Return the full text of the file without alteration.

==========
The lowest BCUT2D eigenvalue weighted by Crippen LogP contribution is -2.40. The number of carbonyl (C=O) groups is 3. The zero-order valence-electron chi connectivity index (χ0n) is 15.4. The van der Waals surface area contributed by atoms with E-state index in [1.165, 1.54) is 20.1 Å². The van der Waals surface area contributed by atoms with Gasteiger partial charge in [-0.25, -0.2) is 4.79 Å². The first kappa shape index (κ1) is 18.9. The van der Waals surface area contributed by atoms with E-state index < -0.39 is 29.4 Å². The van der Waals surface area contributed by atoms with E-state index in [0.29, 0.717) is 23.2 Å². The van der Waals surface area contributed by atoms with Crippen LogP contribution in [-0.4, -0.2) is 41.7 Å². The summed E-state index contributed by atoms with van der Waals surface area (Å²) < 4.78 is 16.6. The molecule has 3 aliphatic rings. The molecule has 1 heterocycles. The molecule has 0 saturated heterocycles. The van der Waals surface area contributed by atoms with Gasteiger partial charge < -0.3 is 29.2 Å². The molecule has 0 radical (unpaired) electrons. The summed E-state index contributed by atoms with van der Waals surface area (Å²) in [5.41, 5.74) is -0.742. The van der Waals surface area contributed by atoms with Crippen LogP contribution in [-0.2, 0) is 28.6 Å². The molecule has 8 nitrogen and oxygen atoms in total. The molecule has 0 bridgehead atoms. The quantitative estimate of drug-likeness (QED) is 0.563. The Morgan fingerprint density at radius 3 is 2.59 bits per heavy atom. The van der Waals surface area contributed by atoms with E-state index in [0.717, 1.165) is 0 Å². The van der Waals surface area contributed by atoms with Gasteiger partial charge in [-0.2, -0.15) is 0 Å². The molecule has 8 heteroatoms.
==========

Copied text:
The lowest BCUT2D eigenvalue weighted by Crippen LogP contribution is -2.40. The number of carbonyl (C=O) groups is 3. The zero-order valence-electron chi connectivity index (χ0n) is 15.4. The van der Waals surface area contributed by atoms with E-state index in [1.165, 1.54) is 20.1 Å². The van der Waals surface area contributed by atoms with Gasteiger partial charge in [-0.25, -0.2) is 4.79 Å². The first kappa shape index (κ1) is 18.9. The van der Waals surface area contributed by atoms with E-state index < -0.39 is 29.4 Å². The van der Waals surface area contributed by atoms with E-state index in [0.29, 0.717) is 23.2 Å². The van der Waals surface area contributed by atoms with Crippen LogP contribution in [-0.4, -0.2) is 41.7 Å². The summed E-state index contributed by atoms with van der Waals surface area (Å²) < 4.78 is 16.6. The molecule has 3 aliphatic rings. The molecule has 1 heterocycles. The molecule has 0 saturated heterocycles. The van der Waals surface area contributed by atoms with Gasteiger partial charge < -0.3 is 29.2 Å². The molecule has 0 radical (unpaired) electrons. The summed E-state index contributed by atoms with van der Waals surface area (Å²) in [5.41, 5.74) is -0.742. The van der Waals surface area contributed by atoms with Crippen LogP contribution in [-0.2, 0) is 28.6 Å². The molecule has 8 nitrogen and oxygen atoms in total. The molecule has 0 bridgehead atoms. The quantitative estimate of drug-likeness (QED) is 0.563. The Morgan fingerprint density at radius 3 is 2.59 bits per heavy atom. The van der Waals surface area contributed by atoms with E-state index in [0.717, 1.165) is 0 Å². The van der Waals surface area contributed by atoms with Gasteiger partial charge in [-0.2, -0.15) is 0 Å². The molecule has 8 heteroatoms.